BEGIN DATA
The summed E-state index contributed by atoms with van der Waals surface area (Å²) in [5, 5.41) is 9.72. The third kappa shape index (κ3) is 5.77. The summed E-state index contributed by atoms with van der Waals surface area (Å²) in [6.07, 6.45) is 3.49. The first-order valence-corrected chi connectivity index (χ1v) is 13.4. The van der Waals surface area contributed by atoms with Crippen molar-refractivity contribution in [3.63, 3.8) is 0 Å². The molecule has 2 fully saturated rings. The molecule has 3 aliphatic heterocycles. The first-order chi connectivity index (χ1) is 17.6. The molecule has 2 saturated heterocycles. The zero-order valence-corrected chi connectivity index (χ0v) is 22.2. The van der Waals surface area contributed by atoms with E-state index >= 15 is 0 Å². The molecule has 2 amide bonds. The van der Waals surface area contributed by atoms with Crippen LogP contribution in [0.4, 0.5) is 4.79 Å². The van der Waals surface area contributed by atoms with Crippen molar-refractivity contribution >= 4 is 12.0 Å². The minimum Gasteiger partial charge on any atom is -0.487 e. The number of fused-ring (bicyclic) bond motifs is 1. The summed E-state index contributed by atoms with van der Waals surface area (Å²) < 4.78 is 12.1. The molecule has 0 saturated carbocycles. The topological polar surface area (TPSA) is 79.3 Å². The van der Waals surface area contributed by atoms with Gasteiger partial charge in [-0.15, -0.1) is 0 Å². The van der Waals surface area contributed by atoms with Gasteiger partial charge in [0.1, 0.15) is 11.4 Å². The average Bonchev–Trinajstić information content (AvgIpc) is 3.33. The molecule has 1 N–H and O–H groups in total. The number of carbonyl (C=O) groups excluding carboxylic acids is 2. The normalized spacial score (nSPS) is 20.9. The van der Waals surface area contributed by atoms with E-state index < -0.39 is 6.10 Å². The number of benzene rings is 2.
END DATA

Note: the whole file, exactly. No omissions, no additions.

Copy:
The summed E-state index contributed by atoms with van der Waals surface area (Å²) in [5, 5.41) is 9.72. The third kappa shape index (κ3) is 5.77. The summed E-state index contributed by atoms with van der Waals surface area (Å²) in [6.07, 6.45) is 3.49. The first-order valence-corrected chi connectivity index (χ1v) is 13.4. The van der Waals surface area contributed by atoms with Crippen molar-refractivity contribution in [3.63, 3.8) is 0 Å². The molecule has 2 fully saturated rings. The molecule has 3 aliphatic heterocycles. The first-order chi connectivity index (χ1) is 17.6. The molecule has 2 saturated heterocycles. The zero-order valence-corrected chi connectivity index (χ0v) is 22.2. The van der Waals surface area contributed by atoms with E-state index >= 15 is 0 Å². The molecule has 2 amide bonds. The van der Waals surface area contributed by atoms with Crippen LogP contribution in [0.4, 0.5) is 4.79 Å². The van der Waals surface area contributed by atoms with Crippen molar-refractivity contribution >= 4 is 12.0 Å². The minimum Gasteiger partial charge on any atom is -0.487 e. The number of fused-ring (bicyclic) bond motifs is 1. The summed E-state index contributed by atoms with van der Waals surface area (Å²) < 4.78 is 12.1. The molecule has 0 saturated carbocycles. The topological polar surface area (TPSA) is 79.3 Å². The van der Waals surface area contributed by atoms with Gasteiger partial charge in [-0.15, -0.1) is 0 Å². The van der Waals surface area contributed by atoms with Gasteiger partial charge in [0.1, 0.15) is 11.4 Å². The average Bonchev–Trinajstić information content (AvgIpc) is 3.33. The molecule has 1 N–H and O–H groups in total. The number of carbonyl (C=O) groups excluding carboxylic acids is 2. The normalized spacial score (nSPS) is 20.9. The van der Waals surface area contributed by atoms with E-state index < -0.39 is 6.10 Å². The number of benzene rings is 2.